A quick addition to Mark’s comments on Dinesh D’Souza

It’s not surprising that D’Souza has sold his soul once again. It’s just depressing that he finds many willing buyers.

As readers already know, conservative commentator Dinesh D’Souza has written a Forbes cover piece which argues that, among other things…

Incredibly, the U.S. is being ruled according to the dreams of a Luo tribesman of the 1950s. This philandering, inebriated African socialist, who raged against the world for denying him the realization of his anticolonial ambitions, is now setting the nation’s agenda through the reincarnation of his dreams in his son.

D’Souza writes more words like that, claiming that Obama has doctored everything from foreign policy to health reform, Brazilian oil exploration, and even NASA out of Kenyan anticolonialism. (See Adam Serwer and Jonathan Chait explain how this article combines an offensive fundamental premise with deceptive and wrong backup details.)

Now Newt Gingrich has picked up the cudgel . One would think that Gingrich, being white, would have less latitude for thinly-veiled racialized hysteria. Then again, one would think Gingrich would have less scope for thinly-veiled anti-Semitism, too. Apparently not.)

I hadn’t heard about D’Souza for years. It’s quite a comment on the conservative movement that he’s held a series of cushy sinecures at various right-wing foundations and think-tanks. He’s now president of something called the King’s College and author of a forthcoming polemic The Roots of Obama’s Rage.

Twenty-five years ago, I knew D’Souza as an editor of a crudely offensive conservative campus rag called The Prospect, which disparaged the qualifications of African-American students and printed offensive things about women. In the mid-1990s, D’Souza wrote a Bell-Curve-lite volume that was equally offensive.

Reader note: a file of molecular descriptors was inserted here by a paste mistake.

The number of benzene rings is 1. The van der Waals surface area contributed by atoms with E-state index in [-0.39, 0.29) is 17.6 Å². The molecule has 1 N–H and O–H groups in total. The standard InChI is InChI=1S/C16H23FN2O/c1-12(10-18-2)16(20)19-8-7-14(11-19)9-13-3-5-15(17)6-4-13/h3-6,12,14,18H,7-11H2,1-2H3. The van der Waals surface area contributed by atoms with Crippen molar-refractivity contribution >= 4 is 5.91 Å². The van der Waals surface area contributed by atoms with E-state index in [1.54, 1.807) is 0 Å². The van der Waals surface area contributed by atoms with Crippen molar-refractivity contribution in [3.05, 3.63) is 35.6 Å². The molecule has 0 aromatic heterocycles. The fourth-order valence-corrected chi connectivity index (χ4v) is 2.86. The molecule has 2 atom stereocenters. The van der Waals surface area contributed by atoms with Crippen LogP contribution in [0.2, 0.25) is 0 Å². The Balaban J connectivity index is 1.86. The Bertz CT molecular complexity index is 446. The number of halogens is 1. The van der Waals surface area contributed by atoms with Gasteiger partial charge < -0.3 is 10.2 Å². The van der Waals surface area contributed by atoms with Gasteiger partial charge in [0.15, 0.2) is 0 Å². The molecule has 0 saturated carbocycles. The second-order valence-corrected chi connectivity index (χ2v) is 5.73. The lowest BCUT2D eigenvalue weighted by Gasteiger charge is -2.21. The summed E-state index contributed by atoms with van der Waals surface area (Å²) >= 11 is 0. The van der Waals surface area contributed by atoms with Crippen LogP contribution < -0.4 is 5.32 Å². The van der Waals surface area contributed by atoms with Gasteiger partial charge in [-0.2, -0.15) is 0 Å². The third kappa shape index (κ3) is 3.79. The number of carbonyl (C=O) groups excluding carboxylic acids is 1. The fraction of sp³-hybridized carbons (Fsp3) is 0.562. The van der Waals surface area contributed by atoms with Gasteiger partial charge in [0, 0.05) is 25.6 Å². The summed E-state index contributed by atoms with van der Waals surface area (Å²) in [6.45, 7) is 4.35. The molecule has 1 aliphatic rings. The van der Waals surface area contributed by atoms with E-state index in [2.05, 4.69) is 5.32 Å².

I was thinking about this junk when I encountered a strikingly rugged African-American in Princeton garb this weekend in my community. We got to talking. It turned out that he was in my college class, and played basketball for Princeton. He is now a distinguished medical specialist who treats patients in the Chicago southland. I would happily match this gentleman’s biography of accomplishment against Mr. D’Souza’s.

It’s not surprising that D’Souza has sold his soul once again. It’s depressing that he keeps finding such willing buyers.

Author: Harold Pollack

Harold Pollack is Helen Ross Professor of Social Service Administration at the University of Chicago. He has served on three expert committees of the National Academies of Science. His recent research appears in such journals as Addiction, Journal of the American Medical Association, and American Journal of Public Health. He writes regularly on HIV prevention, crime and drug policy, health reform, and disability policy for American Prospect, tnr.com, and other news outlets. His essay, "Lessons from an Emergency Room Nightmare" was selected for the collection The Best American Medical Writing, 2009. He recently participated, with zero critical acclaim, in the University of Chicago's annual Latke-Hamentaschen debate.

9 thoughts on “A quick addition to Mark’s comments on Dinesh D’Souza”

  1. Just for clarity, Dr. D'Souza is the President of "The King's College" in New York, which has no connection at all to King's College London, where I hold an honorary faculty post

  2. I'm not sticking up for that hack D'Souza…but _Illiberal Education_ really did hit lots of nails on the head.

  3. So do people like D'Souza and Gingrich truly think this kind of stuff passes for intellectual discourse, or are they just doing it to outrage the liberals?

  4. "Strikingly rugged." Seriously? Would your point be less valid if your acquaintance was homely, or not so athletically gifted?

    I'm not questioning your intent, but that comment's a bit off, no?

  5. There are other King's Colleges with which D'Souza's outfit has no connection, including the one in Cambridge. They typically have some historical connection with an actual king. See here for the British health policy think tank the King's Fund. (That was Edward VII.) In the UK you can't use such language freely to tone up your brand, but republics don't protect royalty.

  6. Harold, I clicked on your last link, and now I'm too astonished to think about anything else. Who would have thought that fifteen years ago, Time magazine was capable of denouncing conservatives like that — no equivocation, no pox-on-both-houses business, just a straight-up thrashing? It's a remarkable display.

  7. Mo doubt D'Souza would point out that the King of Kings has rank and seniority over George IV, founder of King's College London and Henry VI, founder of King's College Cambridge. But the Holy One, blessed be He, has always been somewhat lax in protecting His brand from trademark infringers.

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